A map of North America after the signing of the Treaty of Paris, 1783.

A map of North America after the signing of the Treaty of Paris, 1783.
 
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Era of George Washington (1784-1796)
Chapter 2: The New Nation

The years after the revolution were turbulent. The original document written to unite the states, the Articles of Confederacy, was inadequate for keeping the nation together. A main issue was that the federal government outlined in the documents could not enforce taxes, and therefore government-based services such as the Continental Army couldn't be paid. Individual states also violated the articles, despite protest from officials. Shay's Rebellion of 1787 proved the ineffectiveness of the government when Congress could not support the military in defending the state of Massachusetts. It was determined quickly that a new document must be written to maintain the union.

In 1787, the new Constitution of the United States began being drafted. It outlined the powers of the federal government, and the rights of American citizens. The Constitution structured the Congress as a single body, states being given a number of votes and representatives based on population. It abolished slavery in the states, and ensured the freedom of movement between states. It ensured freedom of religion, a policy which concerned the Catholic population of Quebec greatly, as they believed they might be forced to convert to Protestantism.

President George Washington.
The Ratification of the Constitution took place on June 21st, 1788. It was quickly followed by the first Presidential election of the United States. The president would serve a 4 year term, with the runner-up of the election becoming the vice-president. The Commander-in-Chief of the Continental Army, George Washington, was unanimously elected president in April of 1789. His vice-president would be John Adams. His first year of presidency would see the establishment of the Supreme Court and the ratification of the Bill of Rights.

He would be elected again in 1792, though he originally planned to retire at the time. He would sign the Proclamation of Neutrality in regards to the French Revolution, though most of the government privately supported the French Republic. During his second term, the Amity Treaty between the United States and Great Britain would be signed. It ironed out some of the remaining disputes, and began trade with the British again. Another, similar treaty was to be put into effect near the same time with the French Republic, but it was shot down by the Federalist government. George Washington would give his last speech in September of 1796. He warned against a large military, and was wary of permanent foreign allegiances. His presidency would be the first of three times that the Federalists had a president in office.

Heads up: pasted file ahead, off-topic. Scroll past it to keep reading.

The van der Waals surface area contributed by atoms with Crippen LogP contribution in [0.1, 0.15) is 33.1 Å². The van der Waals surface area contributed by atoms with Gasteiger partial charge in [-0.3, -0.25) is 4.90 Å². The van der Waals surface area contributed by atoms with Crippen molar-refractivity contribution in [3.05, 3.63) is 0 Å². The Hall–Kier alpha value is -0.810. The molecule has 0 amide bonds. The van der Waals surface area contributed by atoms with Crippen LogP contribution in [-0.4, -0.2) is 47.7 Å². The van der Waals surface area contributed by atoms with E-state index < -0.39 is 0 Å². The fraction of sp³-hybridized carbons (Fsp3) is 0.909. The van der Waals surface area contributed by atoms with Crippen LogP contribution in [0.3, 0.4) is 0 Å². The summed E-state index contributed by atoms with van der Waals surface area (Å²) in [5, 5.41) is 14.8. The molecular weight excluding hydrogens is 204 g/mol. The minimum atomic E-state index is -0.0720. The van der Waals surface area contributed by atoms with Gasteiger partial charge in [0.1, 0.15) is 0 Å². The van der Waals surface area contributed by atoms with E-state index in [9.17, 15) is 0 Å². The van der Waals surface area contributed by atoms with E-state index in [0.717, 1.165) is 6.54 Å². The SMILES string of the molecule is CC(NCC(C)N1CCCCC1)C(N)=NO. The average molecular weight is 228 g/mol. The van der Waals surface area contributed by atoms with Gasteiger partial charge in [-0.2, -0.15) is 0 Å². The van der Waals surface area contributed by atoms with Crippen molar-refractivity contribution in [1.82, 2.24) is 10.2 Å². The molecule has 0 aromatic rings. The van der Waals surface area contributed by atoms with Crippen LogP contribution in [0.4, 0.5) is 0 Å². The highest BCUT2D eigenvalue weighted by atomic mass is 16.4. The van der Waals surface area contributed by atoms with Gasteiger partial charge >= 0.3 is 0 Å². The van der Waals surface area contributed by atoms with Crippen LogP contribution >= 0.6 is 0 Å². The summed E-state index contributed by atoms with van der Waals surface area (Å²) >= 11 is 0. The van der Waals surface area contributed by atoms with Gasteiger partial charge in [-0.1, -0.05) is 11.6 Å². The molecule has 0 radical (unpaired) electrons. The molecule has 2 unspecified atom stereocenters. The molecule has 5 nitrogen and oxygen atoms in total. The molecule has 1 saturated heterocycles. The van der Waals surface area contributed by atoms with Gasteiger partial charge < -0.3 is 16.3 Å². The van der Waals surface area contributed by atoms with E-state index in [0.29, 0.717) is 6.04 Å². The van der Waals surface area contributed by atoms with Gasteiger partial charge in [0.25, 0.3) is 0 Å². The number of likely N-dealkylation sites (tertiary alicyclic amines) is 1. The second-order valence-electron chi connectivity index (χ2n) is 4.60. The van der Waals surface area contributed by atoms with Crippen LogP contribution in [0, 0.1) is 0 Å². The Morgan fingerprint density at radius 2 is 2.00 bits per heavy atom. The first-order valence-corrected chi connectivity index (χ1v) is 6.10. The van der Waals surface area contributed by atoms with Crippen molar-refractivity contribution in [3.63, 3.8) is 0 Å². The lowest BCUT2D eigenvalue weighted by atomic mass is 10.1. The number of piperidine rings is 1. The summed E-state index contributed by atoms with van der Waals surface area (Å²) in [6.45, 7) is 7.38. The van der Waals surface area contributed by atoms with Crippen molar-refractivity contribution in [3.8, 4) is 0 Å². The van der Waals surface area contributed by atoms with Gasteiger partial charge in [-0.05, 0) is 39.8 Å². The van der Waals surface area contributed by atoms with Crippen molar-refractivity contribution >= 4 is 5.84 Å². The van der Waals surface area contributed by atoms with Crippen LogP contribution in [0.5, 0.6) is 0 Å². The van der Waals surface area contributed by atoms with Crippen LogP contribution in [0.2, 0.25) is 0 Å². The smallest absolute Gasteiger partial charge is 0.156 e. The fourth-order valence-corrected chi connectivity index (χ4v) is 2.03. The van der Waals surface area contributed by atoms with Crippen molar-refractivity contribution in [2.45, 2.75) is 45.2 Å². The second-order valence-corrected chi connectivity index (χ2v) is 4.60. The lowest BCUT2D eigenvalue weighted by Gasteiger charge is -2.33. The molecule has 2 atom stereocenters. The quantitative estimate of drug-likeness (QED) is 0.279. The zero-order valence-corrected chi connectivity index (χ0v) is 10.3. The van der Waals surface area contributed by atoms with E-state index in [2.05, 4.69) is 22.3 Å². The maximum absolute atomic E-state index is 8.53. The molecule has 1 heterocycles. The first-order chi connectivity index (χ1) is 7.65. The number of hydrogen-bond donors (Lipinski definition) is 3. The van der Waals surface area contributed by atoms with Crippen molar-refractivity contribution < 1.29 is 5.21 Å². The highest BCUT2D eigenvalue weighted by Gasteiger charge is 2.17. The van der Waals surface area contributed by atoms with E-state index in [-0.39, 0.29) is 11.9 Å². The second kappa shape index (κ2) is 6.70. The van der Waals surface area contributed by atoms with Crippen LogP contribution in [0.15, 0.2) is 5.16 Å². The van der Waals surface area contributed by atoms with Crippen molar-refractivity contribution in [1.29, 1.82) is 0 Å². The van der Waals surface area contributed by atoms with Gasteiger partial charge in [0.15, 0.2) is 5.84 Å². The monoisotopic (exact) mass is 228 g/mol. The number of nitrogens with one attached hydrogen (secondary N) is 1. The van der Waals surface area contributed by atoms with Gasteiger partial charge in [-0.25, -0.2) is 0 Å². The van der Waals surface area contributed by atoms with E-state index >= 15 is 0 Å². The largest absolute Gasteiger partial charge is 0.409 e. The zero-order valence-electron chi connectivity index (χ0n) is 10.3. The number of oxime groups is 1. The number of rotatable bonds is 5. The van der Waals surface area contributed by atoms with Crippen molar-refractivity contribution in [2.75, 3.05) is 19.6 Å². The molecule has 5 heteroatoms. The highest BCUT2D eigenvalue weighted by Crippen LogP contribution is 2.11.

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I have got to wonder what about southern slavery the United Kingdom during the time of King George the third of England was moving away from the slave trade it would be completely be ended by the 1830s.

I also wonder will the southern states be represented in Parliament the British government handled its colonies very differently than France. The British started laying the foundation of the dismantling of the British Empire after the American Revolution due to the project empire been on tenable. I believe it started with Edmund Burke and Adam Smith commenting on the issue. Alternatively I could see the the white majority being connected in a federalist union between Southern America, Great Britain and Australia but with out the southern United States the union would be untenable. I believe that the British Empire also ended because of the separation of the trading markets with Canada, Australia and other colonies there was no longer any benefit in the British Empire and with out India the Empire was finished even though the Empire end is dated in 1997.
 
I think that ittl the federalist party would remain a party because it was much bigger in the north iotl.